|Path Home: Empathy, Altruism and Agape | Presenters or Itinerary
Many studies of altruism have focused on personality dispositions, oftentimes in conjunction with situational variables (Eisenberg, 1986; Schroeder et.al., 1995; Oliner & Oliner, 1988, 1992). The study of cultural dispositions in relation to altruism is far less common. Yet culture-more or less shared ways of thinking, feeling and acting among people who share a common identity-has a strong influence on the personality of individuals. There are hundreds of cultures throughout the world, and individuals belong to multiple cultures, including occupational, socioeconomic, and national cultures. Among them, religion is a particularly important one. Interventions to enhance altruism are likely to be more effective if cultural contexts were better understood.
According to sociologist Lester Kurtz (1995), Christians almost universally believe that one should love they neighbor. Whether love means altruism is not entirely clear, and whether neighbor includes ingroup members as well as outgroups is also not clear. Given that Christians include Catholics and Protestants, each of whom has a distinct religious tradition and culture-the latter acquired through networking with other co-religionists in a variety of religious and other social activities‹how might each respond to these questions? More specifically, how might Catholics and Protestants be similar and/or different with respect to altruistic values generally and approaches toward ingroup and outgroup altruism?
Beginning with Max Weber almost a hundred years ago, Protestant culture, as compared with Catholic culture, is more often described as individualistic; that is the self is usually defined as independent, and personal and communal goals as divergent (Triandis, 1995; Kurtz, 1995; Lenski, 1961). It has also more often been described as a masculine culture (Erikson, 1958; Jung, 1952; Ulanov, 1971). In individualistic and masculine cultures, ties between individuals are allegedly loose, implying that they are not very likely to engage in either ingroup or outgroup altruism.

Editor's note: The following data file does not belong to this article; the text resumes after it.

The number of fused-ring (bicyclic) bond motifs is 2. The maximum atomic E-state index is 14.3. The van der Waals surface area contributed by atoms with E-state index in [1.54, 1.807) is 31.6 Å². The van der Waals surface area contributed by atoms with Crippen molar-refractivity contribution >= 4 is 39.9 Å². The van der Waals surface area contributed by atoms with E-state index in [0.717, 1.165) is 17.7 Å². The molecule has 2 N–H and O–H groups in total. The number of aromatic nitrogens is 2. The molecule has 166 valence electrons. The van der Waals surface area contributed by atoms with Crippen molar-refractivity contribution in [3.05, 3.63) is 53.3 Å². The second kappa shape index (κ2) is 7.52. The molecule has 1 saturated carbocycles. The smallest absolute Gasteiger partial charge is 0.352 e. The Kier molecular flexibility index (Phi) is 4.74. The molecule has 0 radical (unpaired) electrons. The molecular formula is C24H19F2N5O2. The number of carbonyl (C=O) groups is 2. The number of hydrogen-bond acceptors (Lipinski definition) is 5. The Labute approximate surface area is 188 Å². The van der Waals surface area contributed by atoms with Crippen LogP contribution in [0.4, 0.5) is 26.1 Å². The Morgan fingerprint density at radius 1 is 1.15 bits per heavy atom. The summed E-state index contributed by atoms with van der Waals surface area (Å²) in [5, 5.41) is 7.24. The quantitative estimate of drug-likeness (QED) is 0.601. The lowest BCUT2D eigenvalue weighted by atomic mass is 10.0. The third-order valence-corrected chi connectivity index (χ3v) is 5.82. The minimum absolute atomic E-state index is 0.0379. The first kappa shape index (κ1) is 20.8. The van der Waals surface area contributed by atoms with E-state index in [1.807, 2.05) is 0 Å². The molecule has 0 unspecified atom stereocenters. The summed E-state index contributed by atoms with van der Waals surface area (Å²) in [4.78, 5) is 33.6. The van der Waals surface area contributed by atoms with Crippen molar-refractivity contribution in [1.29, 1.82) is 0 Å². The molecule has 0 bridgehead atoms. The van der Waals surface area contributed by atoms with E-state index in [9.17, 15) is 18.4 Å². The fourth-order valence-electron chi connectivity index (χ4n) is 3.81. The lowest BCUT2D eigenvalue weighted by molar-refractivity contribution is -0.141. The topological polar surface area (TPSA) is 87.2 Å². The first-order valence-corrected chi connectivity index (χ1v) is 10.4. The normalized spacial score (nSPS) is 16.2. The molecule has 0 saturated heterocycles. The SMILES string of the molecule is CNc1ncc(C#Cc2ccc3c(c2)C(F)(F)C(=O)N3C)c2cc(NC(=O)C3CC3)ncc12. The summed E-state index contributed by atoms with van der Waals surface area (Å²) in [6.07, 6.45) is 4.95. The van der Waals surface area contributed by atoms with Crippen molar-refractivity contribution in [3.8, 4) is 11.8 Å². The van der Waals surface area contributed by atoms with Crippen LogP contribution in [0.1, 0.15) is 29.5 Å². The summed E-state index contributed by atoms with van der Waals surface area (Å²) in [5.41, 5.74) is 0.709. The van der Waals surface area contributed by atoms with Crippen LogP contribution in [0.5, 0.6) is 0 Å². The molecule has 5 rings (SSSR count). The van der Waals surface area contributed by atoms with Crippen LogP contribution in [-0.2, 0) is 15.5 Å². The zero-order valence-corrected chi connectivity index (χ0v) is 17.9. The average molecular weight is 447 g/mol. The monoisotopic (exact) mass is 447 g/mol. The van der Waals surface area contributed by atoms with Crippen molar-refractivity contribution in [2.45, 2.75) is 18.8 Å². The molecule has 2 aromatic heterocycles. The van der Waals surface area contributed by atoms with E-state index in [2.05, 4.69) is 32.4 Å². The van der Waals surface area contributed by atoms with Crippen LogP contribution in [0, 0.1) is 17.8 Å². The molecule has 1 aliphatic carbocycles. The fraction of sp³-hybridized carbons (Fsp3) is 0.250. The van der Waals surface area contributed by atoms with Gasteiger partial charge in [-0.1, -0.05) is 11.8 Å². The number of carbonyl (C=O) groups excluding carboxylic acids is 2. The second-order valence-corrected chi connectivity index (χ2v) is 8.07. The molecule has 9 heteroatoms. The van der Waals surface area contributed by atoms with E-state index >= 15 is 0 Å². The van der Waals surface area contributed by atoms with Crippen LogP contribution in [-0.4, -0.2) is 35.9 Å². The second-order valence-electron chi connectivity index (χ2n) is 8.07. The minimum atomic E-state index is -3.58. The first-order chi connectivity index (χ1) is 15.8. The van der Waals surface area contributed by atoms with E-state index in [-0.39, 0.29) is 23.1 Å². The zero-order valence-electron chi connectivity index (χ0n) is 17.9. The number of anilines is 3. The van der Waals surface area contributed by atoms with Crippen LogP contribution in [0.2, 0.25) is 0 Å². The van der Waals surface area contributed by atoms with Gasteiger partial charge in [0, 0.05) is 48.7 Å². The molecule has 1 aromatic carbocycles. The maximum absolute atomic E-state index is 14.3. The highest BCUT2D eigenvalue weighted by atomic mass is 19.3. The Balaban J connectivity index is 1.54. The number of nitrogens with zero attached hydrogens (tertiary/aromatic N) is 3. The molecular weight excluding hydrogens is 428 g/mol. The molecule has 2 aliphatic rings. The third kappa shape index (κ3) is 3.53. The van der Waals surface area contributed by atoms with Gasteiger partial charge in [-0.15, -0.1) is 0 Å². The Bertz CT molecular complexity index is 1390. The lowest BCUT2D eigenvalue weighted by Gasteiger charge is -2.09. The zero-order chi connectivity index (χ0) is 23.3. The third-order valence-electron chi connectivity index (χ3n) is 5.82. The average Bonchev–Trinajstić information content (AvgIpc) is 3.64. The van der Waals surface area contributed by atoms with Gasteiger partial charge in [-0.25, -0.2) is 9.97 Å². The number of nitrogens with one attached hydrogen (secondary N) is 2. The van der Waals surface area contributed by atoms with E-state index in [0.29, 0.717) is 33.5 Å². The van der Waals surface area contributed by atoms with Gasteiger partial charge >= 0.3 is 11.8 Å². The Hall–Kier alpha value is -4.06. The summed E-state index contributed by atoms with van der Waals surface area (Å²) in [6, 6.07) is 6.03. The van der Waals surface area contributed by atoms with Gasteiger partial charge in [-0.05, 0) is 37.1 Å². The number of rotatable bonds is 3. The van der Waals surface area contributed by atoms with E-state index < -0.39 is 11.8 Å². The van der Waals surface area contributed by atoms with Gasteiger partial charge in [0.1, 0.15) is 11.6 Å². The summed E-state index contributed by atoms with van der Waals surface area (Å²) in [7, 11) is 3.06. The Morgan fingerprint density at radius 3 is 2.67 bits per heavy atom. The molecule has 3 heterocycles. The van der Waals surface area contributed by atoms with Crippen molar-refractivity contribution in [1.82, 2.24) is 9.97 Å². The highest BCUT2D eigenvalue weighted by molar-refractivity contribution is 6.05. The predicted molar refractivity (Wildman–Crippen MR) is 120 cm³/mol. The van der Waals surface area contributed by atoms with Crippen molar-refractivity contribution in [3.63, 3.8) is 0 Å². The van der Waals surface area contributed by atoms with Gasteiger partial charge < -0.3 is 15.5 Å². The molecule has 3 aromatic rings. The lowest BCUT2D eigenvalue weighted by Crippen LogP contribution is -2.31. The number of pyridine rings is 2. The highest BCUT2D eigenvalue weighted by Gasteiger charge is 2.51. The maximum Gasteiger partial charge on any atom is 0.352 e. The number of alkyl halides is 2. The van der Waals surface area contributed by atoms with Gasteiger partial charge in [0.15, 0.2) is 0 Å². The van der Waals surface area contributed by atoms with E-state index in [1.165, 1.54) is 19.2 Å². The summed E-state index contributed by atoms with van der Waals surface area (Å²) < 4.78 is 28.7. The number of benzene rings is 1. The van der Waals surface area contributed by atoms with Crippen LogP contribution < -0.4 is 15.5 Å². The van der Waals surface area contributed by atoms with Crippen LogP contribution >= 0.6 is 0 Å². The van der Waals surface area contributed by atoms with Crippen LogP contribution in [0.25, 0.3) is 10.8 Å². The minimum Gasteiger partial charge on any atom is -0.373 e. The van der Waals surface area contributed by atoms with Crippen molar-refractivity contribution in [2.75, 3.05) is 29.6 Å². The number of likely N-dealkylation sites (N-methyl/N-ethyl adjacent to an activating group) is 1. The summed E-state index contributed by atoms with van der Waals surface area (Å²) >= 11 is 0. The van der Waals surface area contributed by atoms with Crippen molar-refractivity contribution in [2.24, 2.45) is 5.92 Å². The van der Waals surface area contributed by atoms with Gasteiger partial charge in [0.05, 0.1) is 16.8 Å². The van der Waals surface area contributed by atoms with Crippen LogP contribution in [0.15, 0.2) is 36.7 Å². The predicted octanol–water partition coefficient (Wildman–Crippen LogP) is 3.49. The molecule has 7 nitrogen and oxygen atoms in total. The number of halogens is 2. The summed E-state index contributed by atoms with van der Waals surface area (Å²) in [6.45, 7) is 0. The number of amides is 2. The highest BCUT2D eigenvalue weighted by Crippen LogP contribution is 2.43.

By way of contrast, Catholic culture is purportedly more collectivist (Tropman 1995, Hofstede, 1991)-interdependent and perceiving personal and communal goals as convergent-and feminine (Greeley, 1989, 1990). In collectivist and feminine societies, ties among individuals in the group are allegedly close, implying that they are more likely to engage in ingroup altruism but are unlikely to engage in outgroup altruism (Fiske, 1991). Feminine cultures, on the other hand, are sometimes asserted to be high on both ingroup and outgroup altruism (Hofstede, 1991).
Not all scholars agree about these alleged characteristics, and several argue that matters are far more complex. Data on Protestant and Catholic rescuers and nonrescuers of Jews during the Holocaust collected by the Altruistic Personality and Prosocial Behavior Institute offer a basis for exploring this issue. Rescuers included Protestants and Catholics, indicating that both groups had the capacity for outgroup altruism, albeit in very small numbers. The data suggest that Protestants differed significantly from Catholics in several important ways, and that their approaches to altruism, ingroup and outgroup, reflected different cultural styles. The purpose of this presentation is to explore these differences and their possible implications.
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